PDA

View Full Version : Trouble Understanding Scales



rasputinsghost
07-02-2010, 08:05 AM
Hey guys,

I'm working on learning scales to develop my improvising. I have the first two parts of the cmaj scale down as indicated in this tab. (http://liveukulele.com/wp-content/uploads/2007/11/Major-Scales.pdf)

However, in this tab after the first two parts the tablature shifts to the A string (3-5-7 etc). How do I keep playing in Cmaj up the neck? Is it just isolated to the A string after those two parts? I've always had a problem with this, and but am only now asking. Forgive my inability to understand music/notation. Thanks very much.

mailman
07-02-2010, 09:01 AM
I'm certainly no expert on music theory (far from it), but I suspect you've answered your owm question. I think that once your scale has moved onto the A string you are limited to moving up the neck on the A....

AzMichael
07-02-2010, 09:11 AM
You can map out the scale on each string using intervals.


A string 0 2 3 5 7 8 10 12 14 15
E string 0 1 3 5 7 8 10 12 13 15
C string 0 2 4 5 7 9 11 12 14 16
G string 0 2 4 5 7 9 10 12 14 16

Improvise away!

~Michael

Ukulele JJ
07-02-2010, 09:12 AM
That's the weird thing about stringed instruments. There are often several places to play the same note.

This is unlike a piano, where there's one key per note, one note per key, and everything makes sense. :-) (Yeah, I started on piano. Does my bias show?)

Anyway, the tab you have is showing only one way to play the second octave of the C major scale. Nothing wrong with that approach. But you could also play it like this:


A----------8-10-12-- etc...
E--8-10-12----------
C-------------------
G-------------------

Or even like this, if you happen to be a glutton for punishment:


A---------------12-14-15--
E-----10------------------
C--12---------------------
G--------9-10-12----------

Or any of many, many other possible ways. You get the picture. Notice that all those versions sound the same.

What makes it a C major scale isn't so much the position of your fingers on the frets, but rather the notes (pitches) that you make. You can make the same note in different spots, therefore there are several options for scales.

Case in point: You could do that first octave of the C major scale all on one string too, if you wanted to:


A---------------------
E---------------------
C--0-2-4-5-7-9-11-12--
G---------------------

JJ

pulelehua
07-02-2010, 09:43 AM
The basic logic is that you you play in a particular spot because either:

You want your hand to be in that position on the neck (makes doing something else you need to do easier)

or

You like the sound of the notes on that string

As JJ has said, there are almost always several places to play notes on the ukulele. But that doesn't mean they sound the same. If you play your A-string, then play your C-string on the 9th fret, those are the same notes, but one will tend to sound warmer, the other more cutting.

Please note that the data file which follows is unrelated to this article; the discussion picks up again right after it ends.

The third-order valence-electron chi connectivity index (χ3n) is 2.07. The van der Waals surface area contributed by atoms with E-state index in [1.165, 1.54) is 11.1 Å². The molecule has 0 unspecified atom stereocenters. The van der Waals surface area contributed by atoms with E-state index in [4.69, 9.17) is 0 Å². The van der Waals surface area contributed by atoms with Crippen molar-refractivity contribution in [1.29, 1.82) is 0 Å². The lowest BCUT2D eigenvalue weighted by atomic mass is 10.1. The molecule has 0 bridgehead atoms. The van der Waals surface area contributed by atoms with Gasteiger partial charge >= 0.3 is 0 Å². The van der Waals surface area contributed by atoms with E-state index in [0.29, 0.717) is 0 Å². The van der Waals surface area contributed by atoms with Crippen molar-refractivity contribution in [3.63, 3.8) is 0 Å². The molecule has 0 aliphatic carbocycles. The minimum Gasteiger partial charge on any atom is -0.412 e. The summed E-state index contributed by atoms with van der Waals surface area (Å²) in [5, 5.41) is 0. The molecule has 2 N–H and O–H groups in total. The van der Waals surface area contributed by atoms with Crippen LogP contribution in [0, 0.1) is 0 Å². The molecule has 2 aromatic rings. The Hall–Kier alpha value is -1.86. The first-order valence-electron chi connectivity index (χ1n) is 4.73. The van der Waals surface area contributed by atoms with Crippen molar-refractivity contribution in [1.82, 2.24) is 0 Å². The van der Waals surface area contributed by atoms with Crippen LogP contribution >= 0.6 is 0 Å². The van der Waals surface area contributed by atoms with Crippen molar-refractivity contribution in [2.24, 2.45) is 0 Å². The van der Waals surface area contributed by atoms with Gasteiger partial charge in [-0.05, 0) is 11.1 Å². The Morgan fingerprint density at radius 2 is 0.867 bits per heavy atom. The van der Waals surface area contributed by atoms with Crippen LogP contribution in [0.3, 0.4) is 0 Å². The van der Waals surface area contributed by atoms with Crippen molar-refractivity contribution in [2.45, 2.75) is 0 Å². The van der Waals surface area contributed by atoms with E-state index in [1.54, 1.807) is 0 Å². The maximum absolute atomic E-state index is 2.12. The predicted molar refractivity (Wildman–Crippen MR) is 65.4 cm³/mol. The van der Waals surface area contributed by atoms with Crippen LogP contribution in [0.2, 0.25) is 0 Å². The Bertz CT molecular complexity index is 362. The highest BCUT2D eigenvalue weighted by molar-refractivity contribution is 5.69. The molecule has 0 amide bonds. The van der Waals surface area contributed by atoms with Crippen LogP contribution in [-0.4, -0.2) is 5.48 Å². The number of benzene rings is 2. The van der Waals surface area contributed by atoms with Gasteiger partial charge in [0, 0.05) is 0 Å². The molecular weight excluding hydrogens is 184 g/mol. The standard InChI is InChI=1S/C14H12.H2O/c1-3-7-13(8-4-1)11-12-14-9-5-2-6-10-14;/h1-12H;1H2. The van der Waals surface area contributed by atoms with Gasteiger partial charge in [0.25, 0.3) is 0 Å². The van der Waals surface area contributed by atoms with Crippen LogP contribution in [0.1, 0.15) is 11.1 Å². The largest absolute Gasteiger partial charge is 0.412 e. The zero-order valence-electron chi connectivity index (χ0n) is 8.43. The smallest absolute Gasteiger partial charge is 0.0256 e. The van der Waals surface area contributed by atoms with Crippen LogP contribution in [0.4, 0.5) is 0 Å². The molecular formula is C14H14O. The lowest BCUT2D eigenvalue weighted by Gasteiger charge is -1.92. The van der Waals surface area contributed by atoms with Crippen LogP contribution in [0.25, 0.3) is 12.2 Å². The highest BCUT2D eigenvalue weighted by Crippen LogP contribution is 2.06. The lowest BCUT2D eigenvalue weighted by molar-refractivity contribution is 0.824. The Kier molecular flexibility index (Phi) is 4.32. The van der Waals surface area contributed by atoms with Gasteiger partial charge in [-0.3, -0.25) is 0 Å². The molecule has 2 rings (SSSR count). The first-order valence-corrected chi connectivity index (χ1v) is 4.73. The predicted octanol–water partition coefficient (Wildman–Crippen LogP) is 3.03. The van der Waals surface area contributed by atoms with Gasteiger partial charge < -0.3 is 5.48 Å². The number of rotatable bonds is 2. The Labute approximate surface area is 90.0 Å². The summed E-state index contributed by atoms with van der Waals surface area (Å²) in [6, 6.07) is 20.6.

The best method, as always in music, is to play around. See what you like. You might use one scale pattern in one song, and a different one in another. There are a handful of truths, but very few rights and wrongs.

Brad Bordessa
07-02-2010, 11:56 AM
Or even like this, if you happen to be a glutton for punishment:


A---------------12-14-15--
E-----10------------------
C--12---------------------
G--------9-10-12----------

That's just wrong. Talk about making life hard on yourself.

I just did the tab because it was easier than the full fretboard dots. I don't know of a good program to simplify the task. Paint can do a lot, but it sucks at the same time.

Grumpy Coyote is less lazy than me and took the time to make some full-fretboard charts that should complete the picture for you. http://www.ukuleleunderground.com/forum/showthread.php?22071-Uke-Scales-Diagrams

Brido
07-02-2010, 04:17 PM
Has anyone developed a set of scales for Low G tuning please? As I am trying to learn my scales this seems to change things quite a bit.

Thanks

Brad Bordessa
07-02-2010, 05:54 PM
Has anyone developed a set of scales for Low G tuning please? As I am trying to learn my scales this seems to change things quite a bit.

Thanks

The tab linked in the first post has low G scales. Note charts like Grumpy Coyote did work for either high or low G. I'm working on doing a series of video lessons on all the scales (low G included). I've got four done so far with more in the works. Check out my YT channel if you're interested (link in sig).

clayton56
07-02-2010, 08:45 PM
what you should do is find a "point of departure" where you play an open string, and while that's being played you move your hand up the neck to continue the scale.

Alternating string style is fascinating if you want to take it further.

dans003
08-01-2010, 09:55 PM
Has anyone developed a set of scales for Low G tuning please?
to my knowledge the tabs on rasputinsghost's pdf are for low g tuning
notice the g scale - starts at the g below middle c, (whereas on high g it would be above)
hope this helps

Dans